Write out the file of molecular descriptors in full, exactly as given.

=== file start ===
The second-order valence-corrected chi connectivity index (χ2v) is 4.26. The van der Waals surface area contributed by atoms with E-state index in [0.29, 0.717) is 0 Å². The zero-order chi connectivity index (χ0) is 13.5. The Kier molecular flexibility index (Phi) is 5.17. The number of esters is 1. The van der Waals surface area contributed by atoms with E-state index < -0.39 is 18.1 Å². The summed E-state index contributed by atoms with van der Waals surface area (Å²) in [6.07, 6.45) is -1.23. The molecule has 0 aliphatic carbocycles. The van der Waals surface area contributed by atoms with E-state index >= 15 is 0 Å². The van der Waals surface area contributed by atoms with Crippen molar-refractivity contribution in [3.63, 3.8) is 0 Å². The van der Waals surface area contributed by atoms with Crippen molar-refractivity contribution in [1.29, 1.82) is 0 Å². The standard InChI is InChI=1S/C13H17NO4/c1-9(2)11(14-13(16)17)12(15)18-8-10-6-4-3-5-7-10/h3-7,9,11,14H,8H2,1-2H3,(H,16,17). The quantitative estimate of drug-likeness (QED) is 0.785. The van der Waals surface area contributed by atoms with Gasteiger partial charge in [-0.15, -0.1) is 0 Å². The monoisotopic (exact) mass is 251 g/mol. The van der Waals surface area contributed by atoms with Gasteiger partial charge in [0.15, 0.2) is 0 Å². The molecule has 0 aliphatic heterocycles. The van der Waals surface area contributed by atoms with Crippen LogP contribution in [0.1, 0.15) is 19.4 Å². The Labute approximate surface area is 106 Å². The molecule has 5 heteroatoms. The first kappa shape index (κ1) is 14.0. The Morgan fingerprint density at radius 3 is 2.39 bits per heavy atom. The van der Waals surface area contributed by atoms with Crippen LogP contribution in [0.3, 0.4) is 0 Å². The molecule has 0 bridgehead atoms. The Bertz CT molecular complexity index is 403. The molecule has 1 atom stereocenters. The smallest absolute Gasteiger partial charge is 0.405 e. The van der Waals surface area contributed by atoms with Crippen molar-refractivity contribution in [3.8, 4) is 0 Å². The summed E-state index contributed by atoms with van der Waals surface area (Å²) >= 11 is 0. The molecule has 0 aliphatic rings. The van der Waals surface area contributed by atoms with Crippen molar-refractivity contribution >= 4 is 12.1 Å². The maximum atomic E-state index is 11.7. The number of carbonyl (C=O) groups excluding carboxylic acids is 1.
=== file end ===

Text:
The second-order valence-corrected chi connectivity index (χ2v) is 4.26. The van der Waals surface area contributed by atoms with E-state index in [0.29, 0.717) is 0 Å². The zero-order chi connectivity index (χ0) is 13.5. The Kier molecular flexibility index (Phi) is 5.17. The number of esters is 1. The van der Waals surface area contributed by atoms with E-state index < -0.39 is 18.1 Å². The summed E-state index contributed by atoms with van der Waals surface area (Å²) in [6.07, 6.45) is -1.23. The molecule has 0 aliphatic carbocycles. The van der Waals surface area contributed by atoms with E-state index >= 15 is 0 Å². The van der Waals surface area contributed by atoms with Crippen molar-refractivity contribution in [3.63, 3.8) is 0 Å². The van der Waals surface area contributed by atoms with Crippen molar-refractivity contribution in [1.29, 1.82) is 0 Å². The standard InChI is InChI=1S/C13H17NO4/c1-9(2)11(14-13(16)17)12(15)18-8-10-6-4-3-5-7-10/h3-7,9,11,14H,8H2,1-2H3,(H,16,17). The quantitative estimate of drug-likeness (QED) is 0.785. The van der Waals surface area contributed by atoms with Gasteiger partial charge in [-0.15, -0.1) is 0 Å². The monoisotopic (exact) mass is 251 g/mol. The van der Waals surface area contributed by atoms with Gasteiger partial charge in [0.15, 0.2) is 0 Å². The molecule has 0 aliphatic heterocycles. The van der Waals surface area contributed by atoms with Crippen LogP contribution in [0.1, 0.15) is 19.4 Å². The Labute approximate surface area is 106 Å². The molecule has 5 heteroatoms. The first kappa shape index (κ1) is 14.0. The Morgan fingerprint density at radius 3 is 2.39 bits per heavy atom. The van der Waals surface area contributed by atoms with Crippen LogP contribution in [0.3, 0.4) is 0 Å². The molecule has 0 bridgehead atoms. The Bertz CT molecular complexity index is 403. The molecule has 1 atom stereocenters. The smallest absolute Gasteiger partial charge is 0.405 e. The van der Waals surface area contributed by atoms with Crippen molar-refractivity contribution in [3.8, 4) is 0 Å². The summed E-state index contributed by atoms with van der Waals surface area (Å²) >= 11 is 0. The molecule has 0 aliphatic rings. The van der Waals surface area contributed by atoms with Crippen molar-refractivity contribution >= 4 is 12.1 Å². The maximum atomic E-state index is 11.7. The number of carbonyl (C=O) groups excluding carboxylic acids is 1.